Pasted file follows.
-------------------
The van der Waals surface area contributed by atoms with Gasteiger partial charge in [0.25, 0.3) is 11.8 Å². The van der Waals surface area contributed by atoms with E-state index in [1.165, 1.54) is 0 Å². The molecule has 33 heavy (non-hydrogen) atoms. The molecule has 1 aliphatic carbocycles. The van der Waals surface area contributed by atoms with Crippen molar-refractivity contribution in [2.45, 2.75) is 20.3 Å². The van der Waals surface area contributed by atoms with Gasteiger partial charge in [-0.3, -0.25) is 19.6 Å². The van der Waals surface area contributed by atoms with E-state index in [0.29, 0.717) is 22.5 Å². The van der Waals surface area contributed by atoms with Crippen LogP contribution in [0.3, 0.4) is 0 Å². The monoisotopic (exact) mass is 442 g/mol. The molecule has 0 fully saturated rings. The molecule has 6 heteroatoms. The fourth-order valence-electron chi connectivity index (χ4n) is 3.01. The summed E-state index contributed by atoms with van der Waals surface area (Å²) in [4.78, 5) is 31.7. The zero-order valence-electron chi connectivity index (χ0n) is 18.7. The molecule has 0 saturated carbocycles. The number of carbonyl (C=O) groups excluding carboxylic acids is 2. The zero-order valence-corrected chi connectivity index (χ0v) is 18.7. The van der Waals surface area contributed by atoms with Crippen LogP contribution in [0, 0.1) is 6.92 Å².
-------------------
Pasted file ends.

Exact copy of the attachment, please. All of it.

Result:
The van der Waals surface area contributed by atoms with Gasteiger partial charge in [0.25, 0.3) is 11.8 Å². The van der Waals surface area contributed by atoms with E-state index in [1.165, 1.54) is 0 Å². The molecule has 33 heavy (non-hydrogen) atoms. The molecule has 1 aliphatic carbocycles. The van der Waals surface area contributed by atoms with Crippen molar-refractivity contribution in [2.45, 2.75) is 20.3 Å². The van der Waals surface area contributed by atoms with Gasteiger partial charge in [-0.3, -0.25) is 19.6 Å². The van der Waals surface area contributed by atoms with E-state index in [0.29, 0.717) is 22.5 Å². The van der Waals surface area contributed by atoms with Crippen LogP contribution in [0.3, 0.4) is 0 Å². The monoisotopic (exact) mass is 442 g/mol. The molecule has 0 fully saturated rings. The molecule has 6 heteroatoms. The fourth-order valence-electron chi connectivity index (χ4n) is 3.01. The summed E-state index contributed by atoms with van der Waals surface area (Å²) in [4.78, 5) is 31.7. The zero-order valence-electron chi connectivity index (χ0n) is 18.7. The molecule has 0 saturated carbocycles. The number of carbonyl (C=O) groups excluding carboxylic acids is 2. The zero-order valence-corrected chi connectivity index (χ0v) is 18.7. The van der Waals surface area contributed by atoms with Crippen LogP contribution in [0, 0.1) is 6.92 Å².